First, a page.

Having had a good experience with the spicy garlic pork noodles, I decided to try the other flavour amped offering: the spicy jalapeno chicken ramen ($11.90). The heat, stemming from the jalapeno paste, is subtle and plays peek-a-boo with the tongue; barely noticeable until the last moment the soup is swallowed.


The two slices of chicken breast weren’t overly flavourful but are tender having been cooked sous vide and goes well with the blanched diced white onions. Personally, I think the ramen should come standard with corn (an extra $1), which adds an additional punch of colour, its sweetness balancing the jalapeno and the crunch contrasting against the otherwise “soft” ingredients.

Adding on a seasoned egg ($1.50) is wise, it seems even more slowly cooked than the other locations, its yolk a molten jelly texture.


The silky chicken broth has a creamy quality without being oily so it’s a lighter meal – perfect for the warmer weather. And, it’s one of those bowls that’s easy to finish every last drop so that you too can become a Kinton Bowler and get a picture on their online wall of fame.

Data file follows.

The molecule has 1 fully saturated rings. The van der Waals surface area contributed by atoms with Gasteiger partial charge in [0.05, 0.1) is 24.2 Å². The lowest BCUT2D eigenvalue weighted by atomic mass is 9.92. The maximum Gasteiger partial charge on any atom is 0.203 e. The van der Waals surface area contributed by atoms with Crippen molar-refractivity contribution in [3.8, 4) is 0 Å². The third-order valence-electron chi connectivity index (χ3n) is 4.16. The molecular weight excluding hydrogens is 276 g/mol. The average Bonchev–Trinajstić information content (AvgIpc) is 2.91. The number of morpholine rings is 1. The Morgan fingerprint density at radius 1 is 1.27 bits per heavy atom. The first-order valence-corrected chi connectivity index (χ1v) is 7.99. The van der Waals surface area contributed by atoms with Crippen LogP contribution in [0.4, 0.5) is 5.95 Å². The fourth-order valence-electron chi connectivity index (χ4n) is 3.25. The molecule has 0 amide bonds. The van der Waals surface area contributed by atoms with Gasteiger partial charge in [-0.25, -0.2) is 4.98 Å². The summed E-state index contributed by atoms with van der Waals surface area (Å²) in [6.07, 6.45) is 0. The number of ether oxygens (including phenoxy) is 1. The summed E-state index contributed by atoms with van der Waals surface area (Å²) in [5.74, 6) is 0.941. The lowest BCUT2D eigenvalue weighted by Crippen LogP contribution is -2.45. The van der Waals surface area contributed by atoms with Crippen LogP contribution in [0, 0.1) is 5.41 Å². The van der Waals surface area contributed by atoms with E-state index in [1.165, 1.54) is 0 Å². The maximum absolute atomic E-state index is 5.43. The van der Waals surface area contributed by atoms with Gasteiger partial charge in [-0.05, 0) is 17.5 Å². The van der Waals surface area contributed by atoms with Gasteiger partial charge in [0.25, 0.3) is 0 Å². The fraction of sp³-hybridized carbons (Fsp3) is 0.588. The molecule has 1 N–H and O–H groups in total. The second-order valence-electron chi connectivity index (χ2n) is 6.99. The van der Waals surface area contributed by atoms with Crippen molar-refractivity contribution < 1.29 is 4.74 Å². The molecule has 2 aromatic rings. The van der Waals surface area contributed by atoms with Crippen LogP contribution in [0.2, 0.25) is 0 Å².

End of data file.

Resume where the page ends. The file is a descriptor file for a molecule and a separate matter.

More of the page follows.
Overall mark - 7 out of 10
Disclaimer: The above meal was provided on a complimentary basis, but rest assured, as noted in the mission statement, I will provide an honest opinion.


How To Find Them
 Location: Toronto, Canada
 Address: 396 Church Street

Follow me on twitter to chat, be notified about new posts and more - https://twitter.com/GastroWorldBlog
____________________________
Gastro World's Grading System

  • Anything under 5 - I really disliked and will never go back
  • 6 - decent restaurant but I likely won't return
  • 7 - decent restaurant and I will likely return
  • 8 - great restaurant that I'd be happy to recommend
  • 9 - fantastic restaurant that I would love to visit regularly and highly recommend
  • 10 - absolute perfection!


Is That It? I Want More!

Other Gastro World posts similar to this:


KINTON RAMEN 5 Menu, Reviews, Photos, Location and Info - Zomato